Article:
Individuals poor at recognising mental states in others through facial expressions or vocal tones may not fully acquire “theory of mind” and thus inhibit their natural violence6; we dismiss such individuals as “psychopaths”, to create the maximum distance between “them” and “us” but by this reckoning “psychopathy” would seem to be endemic among our leaders.

But it’s not just neurobiology that can offer novel approaches to intractable disputes, but also the various therapies doctors use on a daily basis.

A characteristic of current global conflicts is that they are often a contagion of disputes that originated between communities that live in close proximity to each other, but share a mutual loathing. Some of the most longstanding animosities flourish when two groups divided along racial, political, or religious lines endure proximal to each other, and are therefore readily and impulsively able to inflict mutual damage. Northern Ireland, Sri Lanka, India/Pakistan, Southern Africa, and now the Middle East are all really examples of neighbours who violently coexist.

The fact that two murderous communities are locked into the same space and if left alone would produce mutually assured destruction, naturally leads to an application of techniques borrowed from marital therapy. Yet one side in the Palestinian/Israeli dispute is building a wall to separate themselves symbolically and so achieve a kind of divorce, showing clearly the dearth in alternative approaches to help the two sides coexist.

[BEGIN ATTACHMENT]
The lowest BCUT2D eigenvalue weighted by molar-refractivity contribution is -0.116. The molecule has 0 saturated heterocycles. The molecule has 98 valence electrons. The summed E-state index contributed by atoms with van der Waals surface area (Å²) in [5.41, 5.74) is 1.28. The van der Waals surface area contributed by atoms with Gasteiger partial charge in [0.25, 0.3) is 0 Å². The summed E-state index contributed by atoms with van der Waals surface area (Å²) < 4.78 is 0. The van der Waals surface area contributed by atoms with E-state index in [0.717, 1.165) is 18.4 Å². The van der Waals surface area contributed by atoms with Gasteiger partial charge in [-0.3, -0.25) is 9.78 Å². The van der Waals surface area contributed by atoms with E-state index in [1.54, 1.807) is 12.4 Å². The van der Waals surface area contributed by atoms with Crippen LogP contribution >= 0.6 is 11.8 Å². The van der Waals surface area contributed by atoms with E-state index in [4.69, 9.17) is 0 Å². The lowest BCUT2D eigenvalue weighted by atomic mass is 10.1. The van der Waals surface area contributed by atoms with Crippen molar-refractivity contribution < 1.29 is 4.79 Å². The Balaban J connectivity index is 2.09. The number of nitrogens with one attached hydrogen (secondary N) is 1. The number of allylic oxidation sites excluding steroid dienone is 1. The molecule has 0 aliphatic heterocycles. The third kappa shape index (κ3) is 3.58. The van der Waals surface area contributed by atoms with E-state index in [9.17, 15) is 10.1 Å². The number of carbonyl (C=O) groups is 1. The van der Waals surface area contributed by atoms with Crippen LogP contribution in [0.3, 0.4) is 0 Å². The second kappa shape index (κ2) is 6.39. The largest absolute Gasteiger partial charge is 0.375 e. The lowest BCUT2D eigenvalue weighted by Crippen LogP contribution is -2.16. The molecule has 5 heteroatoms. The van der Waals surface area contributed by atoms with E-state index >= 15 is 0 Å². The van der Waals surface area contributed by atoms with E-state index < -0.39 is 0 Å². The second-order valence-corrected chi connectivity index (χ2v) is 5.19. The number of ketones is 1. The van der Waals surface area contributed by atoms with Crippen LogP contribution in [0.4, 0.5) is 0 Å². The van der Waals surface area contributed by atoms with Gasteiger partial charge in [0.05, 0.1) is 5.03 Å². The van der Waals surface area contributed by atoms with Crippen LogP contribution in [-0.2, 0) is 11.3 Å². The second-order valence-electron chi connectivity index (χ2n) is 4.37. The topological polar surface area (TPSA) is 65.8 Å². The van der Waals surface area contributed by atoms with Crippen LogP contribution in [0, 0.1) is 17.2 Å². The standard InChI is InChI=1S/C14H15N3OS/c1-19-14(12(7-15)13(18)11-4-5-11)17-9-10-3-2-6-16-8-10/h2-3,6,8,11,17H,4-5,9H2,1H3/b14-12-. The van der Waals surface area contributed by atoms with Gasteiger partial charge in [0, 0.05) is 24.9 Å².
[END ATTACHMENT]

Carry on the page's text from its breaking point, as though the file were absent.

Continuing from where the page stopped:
The restorative justice approaches now so currently in vogue as a tool of what has become known as “peace-building” borrow freely from these therapeutic models in resolving conflict. The idea being that using criminal or enforced justice perspectives to try and right wrongs is simply too slow, or in fact just plainly impossible when hundreds or thousands are implicated in human rights abuses on both sides.

Instead, the healing benefits of catharsis and ventilation are advocated and the restorative effects of being listened to are advocated as part of the power of giving testimony.

Thought of as a process, restorative justice brings together all the parties affected by an incident of wrongdoing, to decide collectively on a consensual basis how to deal with the aftermath of an incident. Offenders and their supporters assume responsibility for dealing with the aftermath of an offence using a deliberative process convened by a third party.